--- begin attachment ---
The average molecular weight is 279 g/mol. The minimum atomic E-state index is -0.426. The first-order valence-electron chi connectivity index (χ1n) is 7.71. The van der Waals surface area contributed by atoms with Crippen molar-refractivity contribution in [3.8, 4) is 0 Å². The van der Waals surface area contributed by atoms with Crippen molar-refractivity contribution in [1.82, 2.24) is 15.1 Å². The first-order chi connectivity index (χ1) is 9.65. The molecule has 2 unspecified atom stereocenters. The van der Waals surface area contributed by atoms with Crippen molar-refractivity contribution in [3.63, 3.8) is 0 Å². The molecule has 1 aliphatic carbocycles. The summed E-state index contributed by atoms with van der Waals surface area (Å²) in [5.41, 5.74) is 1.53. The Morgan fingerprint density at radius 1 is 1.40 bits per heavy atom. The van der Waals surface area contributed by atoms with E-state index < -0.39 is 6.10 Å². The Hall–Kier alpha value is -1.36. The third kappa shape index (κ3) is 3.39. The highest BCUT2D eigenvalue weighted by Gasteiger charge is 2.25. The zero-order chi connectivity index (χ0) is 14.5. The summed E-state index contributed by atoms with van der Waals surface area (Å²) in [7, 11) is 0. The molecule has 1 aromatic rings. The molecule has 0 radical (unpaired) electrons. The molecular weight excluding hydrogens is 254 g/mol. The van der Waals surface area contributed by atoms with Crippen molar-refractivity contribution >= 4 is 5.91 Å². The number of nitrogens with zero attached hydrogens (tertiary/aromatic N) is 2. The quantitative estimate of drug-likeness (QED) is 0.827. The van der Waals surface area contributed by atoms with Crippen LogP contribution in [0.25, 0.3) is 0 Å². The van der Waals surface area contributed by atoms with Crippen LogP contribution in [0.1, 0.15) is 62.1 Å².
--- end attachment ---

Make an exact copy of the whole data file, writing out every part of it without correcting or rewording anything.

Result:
The average molecular weight is 279 g/mol. The minimum atomic E-state index is -0.426. The first-order valence-electron chi connectivity index (χ1n) is 7.71. The van der Waals surface area contributed by atoms with Crippen molar-refractivity contribution in [3.8, 4) is 0 Å². The van der Waals surface area contributed by atoms with Crippen molar-refractivity contribution in [1.82, 2.24) is 15.1 Å². The first-order chi connectivity index (χ1) is 9.65. The molecule has 2 unspecified atom stereocenters. The van der Waals surface area contributed by atoms with Crippen molar-refractivity contribution in [3.63, 3.8) is 0 Å². The molecule has 1 aliphatic carbocycles. The summed E-state index contributed by atoms with van der Waals surface area (Å²) in [5.41, 5.74) is 1.53. The Morgan fingerprint density at radius 1 is 1.40 bits per heavy atom. The van der Waals surface area contributed by atoms with E-state index < -0.39 is 6.10 Å². The Hall–Kier alpha value is -1.36. The third kappa shape index (κ3) is 3.39. The highest BCUT2D eigenvalue weighted by Gasteiger charge is 2.25. The zero-order chi connectivity index (χ0) is 14.5. The summed E-state index contributed by atoms with van der Waals surface area (Å²) in [7, 11) is 0. The molecule has 1 aromatic rings. The molecule has 0 radical (unpaired) electrons. The molecular weight excluding hydrogens is 254 g/mol. The van der Waals surface area contributed by atoms with Crippen molar-refractivity contribution >= 4 is 5.91 Å². The number of nitrogens with zero attached hydrogens (tertiary/aromatic N) is 2. The quantitative estimate of drug-likeness (QED) is 0.827. The van der Waals surface area contributed by atoms with Crippen LogP contribution in [0.25, 0.3) is 0 Å². The van der Waals surface area contributed by atoms with Crippen LogP contribution in [0.1, 0.15) is 62.1 Å².